Tech aids help nursing home be more efficient

Tech aids help nursing home be more efficient
DPM Tharman Shanmugaratnam (second from left) viewing a ceiling-mounted Soundeye device which alerts caregivers at the Ling Kwang Home when an elderly person falls. Such forms of technology will be essential to help nursing homes cope with fewer workers, said Mr Tharman.

The sharp drop in employment growth in the first three months of the year needs to be watched closely, said Deputy Prime Minister and Finance Minister Tharman Shanmugaratnam yesterday.

Earlier this month, a Manpower Ministry report showed that just 300 jobs were added in the first quarter, a 99 per cent drop from the 28,300 jobs added in the same period last year.

"I think we should watch it. Basically, it is a full-employment economy," Mr Tharman said.

"And because we had very significant job creation in the last few years, including large increases in labour force participation, we should expect that fresh job creation going forward will involve smaller numbers than before but we should watch these trends carefully."

He was speaking to reporters on the sidelines of a visit to Ling Kwang Home, a nursing home which teamed up with the Agency for Science, Technology and Research (A*Star) to develop a range of manpower-saving technologies.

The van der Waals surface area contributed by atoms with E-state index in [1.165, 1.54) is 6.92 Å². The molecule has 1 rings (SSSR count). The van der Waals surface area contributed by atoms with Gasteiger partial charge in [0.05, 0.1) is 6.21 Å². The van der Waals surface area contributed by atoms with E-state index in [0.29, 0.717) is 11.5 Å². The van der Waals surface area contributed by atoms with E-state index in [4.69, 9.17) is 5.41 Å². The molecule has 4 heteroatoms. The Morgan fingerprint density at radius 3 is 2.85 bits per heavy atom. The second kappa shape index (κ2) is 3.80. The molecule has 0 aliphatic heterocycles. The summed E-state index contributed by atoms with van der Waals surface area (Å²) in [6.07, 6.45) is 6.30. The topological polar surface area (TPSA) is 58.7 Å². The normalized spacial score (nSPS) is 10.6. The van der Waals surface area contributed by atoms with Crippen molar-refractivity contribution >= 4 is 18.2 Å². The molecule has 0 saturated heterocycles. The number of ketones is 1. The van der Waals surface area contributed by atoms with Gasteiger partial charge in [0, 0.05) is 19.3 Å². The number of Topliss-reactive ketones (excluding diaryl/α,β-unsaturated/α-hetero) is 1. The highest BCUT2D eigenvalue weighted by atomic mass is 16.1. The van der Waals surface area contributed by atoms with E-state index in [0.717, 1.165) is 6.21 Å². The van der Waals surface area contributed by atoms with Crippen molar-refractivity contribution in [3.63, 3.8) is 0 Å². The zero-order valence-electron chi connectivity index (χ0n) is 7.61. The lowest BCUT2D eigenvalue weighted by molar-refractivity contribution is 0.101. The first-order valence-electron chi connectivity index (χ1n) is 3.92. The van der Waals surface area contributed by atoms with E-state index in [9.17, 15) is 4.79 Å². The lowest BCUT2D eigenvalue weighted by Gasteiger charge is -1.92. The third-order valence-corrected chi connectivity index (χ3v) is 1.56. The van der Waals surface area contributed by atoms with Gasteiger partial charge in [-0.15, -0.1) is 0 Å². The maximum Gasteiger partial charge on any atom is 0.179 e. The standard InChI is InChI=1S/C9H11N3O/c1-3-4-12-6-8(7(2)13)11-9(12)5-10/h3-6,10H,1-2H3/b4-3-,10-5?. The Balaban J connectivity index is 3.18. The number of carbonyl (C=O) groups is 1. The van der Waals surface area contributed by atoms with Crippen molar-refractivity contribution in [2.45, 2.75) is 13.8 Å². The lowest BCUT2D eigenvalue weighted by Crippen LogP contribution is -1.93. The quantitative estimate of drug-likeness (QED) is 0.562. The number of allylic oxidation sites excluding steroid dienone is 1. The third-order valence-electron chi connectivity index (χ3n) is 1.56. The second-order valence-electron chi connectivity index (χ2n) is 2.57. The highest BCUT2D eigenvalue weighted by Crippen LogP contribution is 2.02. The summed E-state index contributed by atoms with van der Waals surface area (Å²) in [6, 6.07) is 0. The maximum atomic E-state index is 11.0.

The home is trying out new technologies that could help its staff care for patients more efficiently. For instance, the collaboration resulted in a fibre-optic mat which is placed under mattresses.

It detects the residents' heart rate and blood pressure and sends the information to mobile devices of the home's staff. Previously, nurses would have to monitor the heart rate of terminally-ill residents once every two hours.

Ling Kwang Home also uses a radio-frequency tagging system to track laundry, allowing for more efficient sorting as well.

Such forms of technology will be essential in helping nursing homes cope with fewer workers, said Mr Tharman.

However, the homes must also learn to integrate the use of technology without losing the human touch, he added.

He also said the "challenge is to deliver a higher quality of care without expanding" the number of people needed, and "making sure that the patients and residents feel good about it".

A*Star chairman Lim Chuan Poh said his agency is keen to work with other homes for the elderly to develop technology that will help staff do their jobs better.

Ling Kwang Home chief executive Dennis Tan said: "The nurses can cut down their rounds but have the peace of mind that they will know if there is an emergency."

This article was first published on May 21, 2015.
Get a copy of The Straits Times or go to for more stories.

More about

nursing homes
Purchase this article for republication.



Your daily good stuff - AsiaOne stories delivered straight to your inbox
By signing up, you agree to our Privacy policy and Terms and Conditions.